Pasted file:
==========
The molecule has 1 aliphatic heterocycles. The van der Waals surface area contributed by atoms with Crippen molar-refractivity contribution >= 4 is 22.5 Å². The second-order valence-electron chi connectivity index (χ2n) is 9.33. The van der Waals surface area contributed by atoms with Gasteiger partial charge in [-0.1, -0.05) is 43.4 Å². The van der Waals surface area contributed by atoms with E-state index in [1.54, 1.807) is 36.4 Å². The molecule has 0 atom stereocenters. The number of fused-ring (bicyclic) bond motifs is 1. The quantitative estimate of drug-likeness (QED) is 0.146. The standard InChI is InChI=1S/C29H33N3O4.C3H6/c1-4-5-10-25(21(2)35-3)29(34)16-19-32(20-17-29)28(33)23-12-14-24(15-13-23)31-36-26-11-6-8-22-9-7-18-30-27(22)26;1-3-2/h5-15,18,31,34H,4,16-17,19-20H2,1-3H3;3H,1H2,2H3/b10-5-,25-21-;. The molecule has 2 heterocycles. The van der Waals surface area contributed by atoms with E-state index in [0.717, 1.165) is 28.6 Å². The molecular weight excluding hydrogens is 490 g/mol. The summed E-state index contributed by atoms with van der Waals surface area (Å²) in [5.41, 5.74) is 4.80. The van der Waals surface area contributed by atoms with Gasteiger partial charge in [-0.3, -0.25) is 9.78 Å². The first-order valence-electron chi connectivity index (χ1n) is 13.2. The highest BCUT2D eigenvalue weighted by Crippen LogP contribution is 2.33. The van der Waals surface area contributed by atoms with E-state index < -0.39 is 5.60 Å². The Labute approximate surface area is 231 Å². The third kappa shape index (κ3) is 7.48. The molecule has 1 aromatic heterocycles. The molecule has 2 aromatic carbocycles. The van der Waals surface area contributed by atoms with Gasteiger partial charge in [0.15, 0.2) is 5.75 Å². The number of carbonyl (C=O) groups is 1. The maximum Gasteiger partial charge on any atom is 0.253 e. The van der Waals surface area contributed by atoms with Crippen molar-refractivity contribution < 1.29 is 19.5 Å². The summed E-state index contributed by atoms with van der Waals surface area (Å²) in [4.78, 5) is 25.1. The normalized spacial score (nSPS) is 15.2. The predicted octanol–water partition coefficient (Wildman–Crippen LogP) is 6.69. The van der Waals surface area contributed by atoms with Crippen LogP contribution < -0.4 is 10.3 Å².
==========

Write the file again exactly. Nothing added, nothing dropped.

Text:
The molecule has 1 aliphatic heterocycles. The van der Waals surface area contributed by atoms with Crippen molar-refractivity contribution >= 4 is 22.5 Å². The second-order valence-electron chi connectivity index (χ2n) is 9.33. The van der Waals surface area contributed by atoms with Gasteiger partial charge in [-0.1, -0.05) is 43.4 Å². The van der Waals surface area contributed by atoms with E-state index in [1.54, 1.807) is 36.4 Å². The molecule has 0 atom stereocenters. The number of fused-ring (bicyclic) bond motifs is 1. The quantitative estimate of drug-likeness (QED) is 0.146. The standard InChI is InChI=1S/C29H33N3O4.C3H6/c1-4-5-10-25(21(2)35-3)29(34)16-19-32(20-17-29)28(33)23-12-14-24(15-13-23)31-36-26-11-6-8-22-9-7-18-30-27(22)26;1-3-2/h5-15,18,31,34H,4,16-17,19-20H2,1-3H3;3H,1H2,2H3/b10-5-,25-21-;. The molecule has 2 heterocycles. The van der Waals surface area contributed by atoms with E-state index in [0.717, 1.165) is 28.6 Å². The molecular weight excluding hydrogens is 490 g/mol. The summed E-state index contributed by atoms with van der Waals surface area (Å²) in [5.41, 5.74) is 4.80. The van der Waals surface area contributed by atoms with Gasteiger partial charge in [-0.3, -0.25) is 9.78 Å². The first-order valence-electron chi connectivity index (χ1n) is 13.2. The highest BCUT2D eigenvalue weighted by Crippen LogP contribution is 2.33. The van der Waals surface area contributed by atoms with E-state index < -0.39 is 5.60 Å². The Labute approximate surface area is 231 Å². The third kappa shape index (κ3) is 7.48. The molecule has 1 aromatic heterocycles. The molecule has 2 aromatic carbocycles. The van der Waals surface area contributed by atoms with Gasteiger partial charge in [0.15, 0.2) is 5.75 Å². The number of carbonyl (C=O) groups is 1. The maximum Gasteiger partial charge on any atom is 0.253 e. The van der Waals surface area contributed by atoms with Crippen molar-refractivity contribution < 1.29 is 19.5 Å². The summed E-state index contributed by atoms with van der Waals surface area (Å²) in [4.78, 5) is 25.1. The normalized spacial score (nSPS) is 15.2. The predicted octanol–water partition coefficient (Wildman–Crippen LogP) is 6.69. The van der Waals surface area contributed by atoms with Crippen LogP contribution < -0.4 is 10.3 Å².